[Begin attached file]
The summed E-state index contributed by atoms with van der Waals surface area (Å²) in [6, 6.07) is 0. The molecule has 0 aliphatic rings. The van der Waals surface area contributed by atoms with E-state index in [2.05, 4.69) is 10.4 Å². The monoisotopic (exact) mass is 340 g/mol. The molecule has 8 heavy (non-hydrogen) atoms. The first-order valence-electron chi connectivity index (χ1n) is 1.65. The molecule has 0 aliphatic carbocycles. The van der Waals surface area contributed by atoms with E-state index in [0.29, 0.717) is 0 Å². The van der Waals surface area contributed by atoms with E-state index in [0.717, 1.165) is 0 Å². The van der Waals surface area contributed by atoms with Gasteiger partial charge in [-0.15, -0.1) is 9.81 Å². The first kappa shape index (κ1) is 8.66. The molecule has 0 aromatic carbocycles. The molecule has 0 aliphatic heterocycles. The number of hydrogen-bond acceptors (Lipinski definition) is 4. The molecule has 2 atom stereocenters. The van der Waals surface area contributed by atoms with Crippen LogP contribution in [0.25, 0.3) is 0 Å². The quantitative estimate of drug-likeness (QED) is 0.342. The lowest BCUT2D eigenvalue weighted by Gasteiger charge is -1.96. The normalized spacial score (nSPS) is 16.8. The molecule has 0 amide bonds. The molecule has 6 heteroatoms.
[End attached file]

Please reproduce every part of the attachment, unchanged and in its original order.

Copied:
The summed E-state index contributed by atoms with van der Waals surface area (Å²) in [6, 6.07) is 0. The molecule has 0 aliphatic rings. The van der Waals surface area contributed by atoms with E-state index in [2.05, 4.69) is 10.4 Å². The monoisotopic (exact) mass is 340 g/mol. The molecule has 8 heavy (non-hydrogen) atoms. The first-order valence-electron chi connectivity index (χ1n) is 1.65. The molecule has 0 aliphatic carbocycles. The van der Waals surface area contributed by atoms with E-state index in [0.29, 0.717) is 0 Å². The van der Waals surface area contributed by atoms with E-state index in [0.717, 1.165) is 0 Å². The van der Waals surface area contributed by atoms with Gasteiger partial charge in [-0.15, -0.1) is 9.81 Å². The first kappa shape index (κ1) is 8.66. The molecule has 0 aromatic carbocycles. The molecule has 0 aliphatic heterocycles. The number of hydrogen-bond acceptors (Lipinski definition) is 4. The molecule has 2 atom stereocenters. The van der Waals surface area contributed by atoms with Crippen LogP contribution in [0.25, 0.3) is 0 Å². The quantitative estimate of drug-likeness (QED) is 0.342. The lowest BCUT2D eigenvalue weighted by Gasteiger charge is -1.96. The normalized spacial score (nSPS) is 16.8. The molecule has 0 amide bonds. The molecule has 6 heteroatoms.